Now, all traffic goes through Django. Regular Django view functions, static assets, and everything else fall back to frontend/build/index.html.

Heroku

Heroku tries to make everything so simple for you. You basically, create the app (via the cli or the Heroku web app) and when you're ready you just do git push heroku master. However that won't be enough because there's more to this than Python.

Unfortunately, I didn't take notes of my hair-pulling excruciating journey of trying to add buildpacks and hacks and Procfile s and custom buildpacks. Nothing seemed to work. Perhaps the answer was somewhere in this issue: "Support running an app from a subdirectory" but I just couldn't figure it out. I still find buildpacks confusing when it's beyond Hello World. Also, I didn't want to run Node as a service, I just wanted it as part of the "build process".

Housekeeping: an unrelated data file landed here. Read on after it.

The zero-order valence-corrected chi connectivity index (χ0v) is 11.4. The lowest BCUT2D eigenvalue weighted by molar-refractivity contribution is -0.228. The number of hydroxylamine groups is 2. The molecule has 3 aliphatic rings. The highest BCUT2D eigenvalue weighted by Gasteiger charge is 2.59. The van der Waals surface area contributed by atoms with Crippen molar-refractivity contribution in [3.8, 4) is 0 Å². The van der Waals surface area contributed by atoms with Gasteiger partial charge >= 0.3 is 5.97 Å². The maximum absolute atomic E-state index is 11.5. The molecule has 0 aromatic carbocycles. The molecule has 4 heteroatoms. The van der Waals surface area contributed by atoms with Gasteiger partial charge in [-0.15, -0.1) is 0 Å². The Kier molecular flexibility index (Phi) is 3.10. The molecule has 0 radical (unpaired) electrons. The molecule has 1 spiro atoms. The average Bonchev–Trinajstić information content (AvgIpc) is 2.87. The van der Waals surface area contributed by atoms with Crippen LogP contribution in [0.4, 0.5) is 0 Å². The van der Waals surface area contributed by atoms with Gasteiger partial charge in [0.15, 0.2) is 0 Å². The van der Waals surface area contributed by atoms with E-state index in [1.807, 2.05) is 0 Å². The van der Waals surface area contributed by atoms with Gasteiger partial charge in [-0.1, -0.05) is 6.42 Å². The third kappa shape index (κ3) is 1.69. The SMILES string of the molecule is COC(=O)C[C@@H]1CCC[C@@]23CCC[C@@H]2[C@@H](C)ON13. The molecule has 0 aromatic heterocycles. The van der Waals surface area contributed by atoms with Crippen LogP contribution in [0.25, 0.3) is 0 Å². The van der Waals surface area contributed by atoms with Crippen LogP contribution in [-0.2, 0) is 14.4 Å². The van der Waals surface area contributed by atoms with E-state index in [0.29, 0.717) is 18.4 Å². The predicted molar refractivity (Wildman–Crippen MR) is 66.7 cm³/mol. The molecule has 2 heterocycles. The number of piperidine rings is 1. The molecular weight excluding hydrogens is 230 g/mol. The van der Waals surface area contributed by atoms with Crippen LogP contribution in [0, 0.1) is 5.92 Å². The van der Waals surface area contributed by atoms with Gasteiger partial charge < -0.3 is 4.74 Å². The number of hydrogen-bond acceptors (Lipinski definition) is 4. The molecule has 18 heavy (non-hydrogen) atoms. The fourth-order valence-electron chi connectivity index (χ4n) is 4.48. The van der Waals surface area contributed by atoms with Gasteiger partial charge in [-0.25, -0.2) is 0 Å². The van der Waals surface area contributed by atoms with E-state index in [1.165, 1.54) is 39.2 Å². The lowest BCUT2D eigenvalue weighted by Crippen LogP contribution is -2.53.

Docker to the rescue

Finally I get a chance to try "Deploying with Docker" in Heroku which is a relatively new feature. And the only thing that scared me was that now I need to write a heroku.yml file which was confusing because all I had was a Dockerfile. We'll get back to that in a minute!

So here's how I made a Dockerfile that mixes Python and Node:

FROM node:12 as frontend

COPY . /app
WORKDIR /app
RUN cd frontend && yarn install && yarn build


FROM python:3.8-slim

WORKDIR /app

RUN groupadd --gid 10001 app && useradd -g app --uid 10001 --shell /usr/sbin/nologin app
RUN chown app:app /tmp

RUN apt-get update && \
    apt-get upgrade -y && \
    apt-get install -y --no-install-recommends \
    gcc apt-transport-https python-dev

# Gotta try moving this to poetry instead!
COPY ./requirements.txt /app/requirements.txt
RUN pip install --upgrade --no-cache-dir -r requirements.txt

COPY . /app
COPY --from=frontend /app/frontend/build /app/frontend/build